Grace's Guide

British Industrial History

Grace's Guide is the leading source of historical information on industry and manufacturing in Britain. This web publication contains 135,192 pages of information and 215,398 images on early companies, their products and the people who designed and built them.

Edward Joy and Sons

From Graces Guide

Jump to: navigation, search
Advertising Plaque.
November 1909.
May 1913.
March 1916.
January 1919.
November 1922.
October 1923.
October 1931.
February 1935.
November 1937.
April 1950.
May 1952.
May 1952.
April 1964.
August 1964.
Im20180504RB-EdwardJoySons.jpg

of Filtrate Works, Leeds, maker of Filtrate oils.

1789 David Joy was on the staff of the first Leeds Infirmary; he recognized that oil could be produced from seeds, such as rapeseed and linseed, and began work towards commencing business to exploit this notion.

1807 The oil seed crushing and refining business was founded by David Joy, and continued by his sons, William and Edward.

1826 William and Edward Joy, oil merchants and dealers, of Albion St, and Thwaite Mills near Hunslet[1]

1830s Many of the early railways purchased their lubricants; between 1836 to 1839 inclusive, 3,689 tons of oil were supplied for railway use and other purposes.[2]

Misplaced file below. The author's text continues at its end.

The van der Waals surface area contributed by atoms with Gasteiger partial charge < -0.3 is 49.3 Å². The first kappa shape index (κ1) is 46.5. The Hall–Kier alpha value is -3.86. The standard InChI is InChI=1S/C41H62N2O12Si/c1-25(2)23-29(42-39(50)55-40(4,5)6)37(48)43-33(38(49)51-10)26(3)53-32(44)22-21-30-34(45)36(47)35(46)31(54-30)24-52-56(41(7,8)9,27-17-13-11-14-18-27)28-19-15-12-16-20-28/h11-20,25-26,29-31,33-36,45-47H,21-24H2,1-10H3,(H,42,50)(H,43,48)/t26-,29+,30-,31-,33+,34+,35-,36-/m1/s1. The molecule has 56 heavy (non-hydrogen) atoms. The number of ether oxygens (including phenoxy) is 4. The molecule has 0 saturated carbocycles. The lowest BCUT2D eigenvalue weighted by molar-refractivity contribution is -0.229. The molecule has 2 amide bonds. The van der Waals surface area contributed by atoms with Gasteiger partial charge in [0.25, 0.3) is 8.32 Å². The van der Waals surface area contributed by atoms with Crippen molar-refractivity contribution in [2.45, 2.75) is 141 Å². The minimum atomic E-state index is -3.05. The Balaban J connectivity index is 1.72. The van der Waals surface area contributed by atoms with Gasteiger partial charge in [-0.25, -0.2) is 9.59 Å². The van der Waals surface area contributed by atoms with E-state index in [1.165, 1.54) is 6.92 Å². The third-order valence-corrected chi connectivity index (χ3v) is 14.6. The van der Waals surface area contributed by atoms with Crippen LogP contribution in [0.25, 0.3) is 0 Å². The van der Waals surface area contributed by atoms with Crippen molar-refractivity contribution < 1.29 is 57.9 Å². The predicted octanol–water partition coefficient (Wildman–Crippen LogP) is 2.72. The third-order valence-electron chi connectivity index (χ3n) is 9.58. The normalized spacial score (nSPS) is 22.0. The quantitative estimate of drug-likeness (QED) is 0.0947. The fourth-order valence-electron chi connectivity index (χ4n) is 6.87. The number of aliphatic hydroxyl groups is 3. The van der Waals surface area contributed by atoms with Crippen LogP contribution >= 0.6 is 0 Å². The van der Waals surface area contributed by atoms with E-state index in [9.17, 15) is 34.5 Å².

1844 "NOTICE is hereby given, that the Partnership heretofore carried on by us the undersigned, William Thomas Outhwaite Joy and Edward Joy, as Oil Merchants, Seed Crushers, and Refiners, at Thwaite-mills, near Leeds, and in Albion-street, in Leeds, in the county of York, under the firm of W. and E. Joy, was this day dissolved by mutual consent." [3]

Edward Joy continued in business for himself, and at some stage involved his sons

1858 "NOTICE is hereby given, that the Partnership heretofore subsisting between us the undersigned, Edward Joy, Walker Joy, and William Lomas Joy, carrying on business at Leeds, in the county of York, as Seed Crushers, Oil Merchants, and Refiners, under the firm of Edward Joy and Sons, was, so far as concerns the said Edward Joy, dissolved on the 1st day of March instant. All debts due to or owing from the said partnership will be received and paid by the said Walker Joy and William Lomas Joy, by whom the business will in future be carried on."[4].

1864 Walker Joy left the partnership; the business was carried on by William Lomas Joy and George Owthwaite Joy[5]

1888 "NOTICE is hereby given, that the Partnership heretofore subsisting between us the undersigned, Walker Joy, William Lomas Joy., George Outhwaite Joy, and Alfred Lomas Joy, carrying on business at Leeds and Hull, both in the county of York, as Seed Crushers and Oil Refiners, under the style or firm of Edward Joy and Sons, is dissolved as and from this date." This left the Leeds lubricants business in the hands of George Outhwaite Joy, separating it from the Hull seed crushing activities. [6]

1900 G.O.Joy retired. Alexander Outhwaite assumes managerial control. vf